“I’ve never been around a computer that was on a State Farm database,” Graves said. “The allegation is ridiculous. They don’t have a basis for it.”
DeWitt said the law firms’ answer would be filed by Friday, unless the court granted an extension.
“The facts that are in the motion are all wrong,” DeWitt added. “We never went onto their computer system. We never did the things we are alleged to have done. We have not violated any of the rules of professional conduct in Missouri or Mississippi.”
Graves, the former U.S. attorney for the Western District of Missouri, is associated with the Kansas City law firm of Graves, Bartle and Marcus. Based in Jefferson City, Robertson and DeWitt are with the Kansas City-area firm of Bartimus, Frickleton, Robertson and Gorny. State Farm is also attempting to disqualify Mary Winter, an associate in the Robertson firm.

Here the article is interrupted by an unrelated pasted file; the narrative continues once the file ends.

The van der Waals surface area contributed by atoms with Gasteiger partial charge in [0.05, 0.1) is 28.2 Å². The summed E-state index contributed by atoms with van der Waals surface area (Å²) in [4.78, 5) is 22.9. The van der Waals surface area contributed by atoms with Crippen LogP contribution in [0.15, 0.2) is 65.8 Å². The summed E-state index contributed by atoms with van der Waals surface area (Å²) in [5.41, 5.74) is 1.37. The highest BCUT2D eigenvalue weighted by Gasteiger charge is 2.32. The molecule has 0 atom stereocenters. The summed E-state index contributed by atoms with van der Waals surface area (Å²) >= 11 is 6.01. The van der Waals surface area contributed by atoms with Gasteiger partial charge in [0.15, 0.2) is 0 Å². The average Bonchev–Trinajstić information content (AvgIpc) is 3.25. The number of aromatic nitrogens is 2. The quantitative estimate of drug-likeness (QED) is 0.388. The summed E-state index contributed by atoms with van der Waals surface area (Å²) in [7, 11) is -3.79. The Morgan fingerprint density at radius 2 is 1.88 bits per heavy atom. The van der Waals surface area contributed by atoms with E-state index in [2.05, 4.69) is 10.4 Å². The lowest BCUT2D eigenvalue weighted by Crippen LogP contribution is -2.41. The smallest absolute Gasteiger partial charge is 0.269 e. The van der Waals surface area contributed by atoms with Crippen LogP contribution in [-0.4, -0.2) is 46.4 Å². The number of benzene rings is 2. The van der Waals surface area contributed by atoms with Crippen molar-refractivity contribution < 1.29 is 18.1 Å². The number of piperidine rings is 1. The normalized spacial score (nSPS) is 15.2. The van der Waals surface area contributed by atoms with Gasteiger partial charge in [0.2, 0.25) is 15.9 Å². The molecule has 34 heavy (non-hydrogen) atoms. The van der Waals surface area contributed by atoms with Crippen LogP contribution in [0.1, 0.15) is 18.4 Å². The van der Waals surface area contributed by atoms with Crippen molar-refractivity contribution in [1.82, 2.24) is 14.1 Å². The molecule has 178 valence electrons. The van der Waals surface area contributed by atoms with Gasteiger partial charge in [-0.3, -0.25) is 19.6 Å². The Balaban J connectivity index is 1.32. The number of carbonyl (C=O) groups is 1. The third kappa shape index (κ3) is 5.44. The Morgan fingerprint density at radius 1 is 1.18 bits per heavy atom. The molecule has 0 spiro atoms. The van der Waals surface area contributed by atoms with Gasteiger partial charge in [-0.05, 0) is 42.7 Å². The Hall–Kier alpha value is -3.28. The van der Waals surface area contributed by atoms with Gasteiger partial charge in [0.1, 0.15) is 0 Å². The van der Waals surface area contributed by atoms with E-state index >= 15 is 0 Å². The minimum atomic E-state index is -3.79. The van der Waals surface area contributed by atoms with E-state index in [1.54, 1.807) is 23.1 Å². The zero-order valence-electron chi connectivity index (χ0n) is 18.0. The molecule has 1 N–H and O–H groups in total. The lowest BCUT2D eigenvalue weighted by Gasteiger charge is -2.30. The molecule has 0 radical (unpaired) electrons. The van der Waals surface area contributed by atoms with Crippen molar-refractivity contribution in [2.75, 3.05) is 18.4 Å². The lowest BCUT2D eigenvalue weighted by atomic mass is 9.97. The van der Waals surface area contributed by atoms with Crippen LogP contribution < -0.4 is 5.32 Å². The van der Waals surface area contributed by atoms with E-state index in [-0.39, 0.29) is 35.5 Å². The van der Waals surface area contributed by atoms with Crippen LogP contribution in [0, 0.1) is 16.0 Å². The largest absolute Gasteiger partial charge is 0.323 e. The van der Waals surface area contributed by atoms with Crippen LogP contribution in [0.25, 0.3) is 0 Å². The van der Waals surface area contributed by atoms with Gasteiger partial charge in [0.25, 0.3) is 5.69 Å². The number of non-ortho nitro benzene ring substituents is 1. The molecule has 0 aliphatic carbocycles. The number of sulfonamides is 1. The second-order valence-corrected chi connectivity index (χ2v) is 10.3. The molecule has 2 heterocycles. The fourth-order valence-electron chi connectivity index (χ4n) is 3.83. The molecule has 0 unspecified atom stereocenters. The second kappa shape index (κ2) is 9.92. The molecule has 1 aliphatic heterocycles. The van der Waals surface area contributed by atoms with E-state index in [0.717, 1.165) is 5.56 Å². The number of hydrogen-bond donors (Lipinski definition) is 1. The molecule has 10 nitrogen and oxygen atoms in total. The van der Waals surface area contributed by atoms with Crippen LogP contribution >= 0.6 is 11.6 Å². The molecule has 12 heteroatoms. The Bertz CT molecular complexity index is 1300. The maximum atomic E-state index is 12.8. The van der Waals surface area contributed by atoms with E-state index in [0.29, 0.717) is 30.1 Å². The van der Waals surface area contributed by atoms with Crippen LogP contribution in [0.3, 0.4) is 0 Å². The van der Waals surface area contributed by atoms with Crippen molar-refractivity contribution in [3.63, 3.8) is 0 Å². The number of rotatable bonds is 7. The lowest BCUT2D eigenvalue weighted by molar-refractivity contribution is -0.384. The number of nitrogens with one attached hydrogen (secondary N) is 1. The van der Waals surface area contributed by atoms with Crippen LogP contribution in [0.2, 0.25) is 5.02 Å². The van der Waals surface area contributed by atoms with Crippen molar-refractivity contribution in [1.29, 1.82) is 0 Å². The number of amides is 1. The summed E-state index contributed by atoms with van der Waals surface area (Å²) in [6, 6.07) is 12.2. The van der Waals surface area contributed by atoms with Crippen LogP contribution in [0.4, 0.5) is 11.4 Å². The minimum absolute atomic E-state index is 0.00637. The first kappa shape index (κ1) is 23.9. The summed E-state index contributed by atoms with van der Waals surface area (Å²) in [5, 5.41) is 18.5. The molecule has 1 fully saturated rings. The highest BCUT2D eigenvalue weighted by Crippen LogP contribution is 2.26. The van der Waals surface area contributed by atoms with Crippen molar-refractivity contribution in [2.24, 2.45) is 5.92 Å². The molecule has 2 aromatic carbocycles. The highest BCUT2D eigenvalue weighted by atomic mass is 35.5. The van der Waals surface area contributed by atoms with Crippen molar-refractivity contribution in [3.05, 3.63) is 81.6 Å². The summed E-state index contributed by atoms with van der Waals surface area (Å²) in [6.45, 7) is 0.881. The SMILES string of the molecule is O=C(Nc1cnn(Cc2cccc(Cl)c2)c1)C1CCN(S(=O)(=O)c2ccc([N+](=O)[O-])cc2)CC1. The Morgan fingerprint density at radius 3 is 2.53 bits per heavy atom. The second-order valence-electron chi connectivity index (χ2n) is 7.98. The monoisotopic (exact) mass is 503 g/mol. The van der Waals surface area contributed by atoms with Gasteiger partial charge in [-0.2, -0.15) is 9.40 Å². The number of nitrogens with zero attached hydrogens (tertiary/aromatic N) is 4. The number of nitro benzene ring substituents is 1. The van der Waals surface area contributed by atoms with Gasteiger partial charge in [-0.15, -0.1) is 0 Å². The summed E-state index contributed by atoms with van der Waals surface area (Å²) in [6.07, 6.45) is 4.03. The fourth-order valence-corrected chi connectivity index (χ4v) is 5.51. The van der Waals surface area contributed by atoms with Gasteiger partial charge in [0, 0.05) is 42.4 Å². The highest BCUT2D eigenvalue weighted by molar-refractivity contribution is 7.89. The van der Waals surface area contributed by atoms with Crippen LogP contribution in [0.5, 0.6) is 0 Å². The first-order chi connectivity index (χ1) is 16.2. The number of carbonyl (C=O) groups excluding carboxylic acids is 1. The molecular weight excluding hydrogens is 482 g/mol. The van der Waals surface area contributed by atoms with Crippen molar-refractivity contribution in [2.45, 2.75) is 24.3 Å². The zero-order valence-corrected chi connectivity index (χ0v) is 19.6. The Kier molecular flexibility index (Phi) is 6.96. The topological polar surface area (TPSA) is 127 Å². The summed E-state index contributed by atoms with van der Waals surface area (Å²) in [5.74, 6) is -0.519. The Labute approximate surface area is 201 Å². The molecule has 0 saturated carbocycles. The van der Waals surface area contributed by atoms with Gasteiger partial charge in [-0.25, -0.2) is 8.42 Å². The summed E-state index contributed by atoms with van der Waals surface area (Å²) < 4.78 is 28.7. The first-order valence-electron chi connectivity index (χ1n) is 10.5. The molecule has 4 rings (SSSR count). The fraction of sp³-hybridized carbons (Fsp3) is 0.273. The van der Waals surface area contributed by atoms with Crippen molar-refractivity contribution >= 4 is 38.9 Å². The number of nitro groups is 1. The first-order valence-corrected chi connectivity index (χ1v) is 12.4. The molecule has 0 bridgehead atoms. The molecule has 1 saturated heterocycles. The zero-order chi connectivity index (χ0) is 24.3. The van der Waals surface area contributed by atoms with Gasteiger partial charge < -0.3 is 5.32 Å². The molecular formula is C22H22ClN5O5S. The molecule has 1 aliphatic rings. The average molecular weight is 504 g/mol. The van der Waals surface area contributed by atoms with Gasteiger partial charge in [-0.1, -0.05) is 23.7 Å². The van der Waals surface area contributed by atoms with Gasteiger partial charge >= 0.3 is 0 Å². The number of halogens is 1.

Both firms were part of a group of lawyers representing Cori Rigsby and Kerri Rigsby, two insurance claim adjusters who said State Farm attempted to manipulate losses caused by Katrina, shifting wind damage claims covered by the insurance company’s policies into flood coverage that is paid by taxpayers through the federal flood insurance program.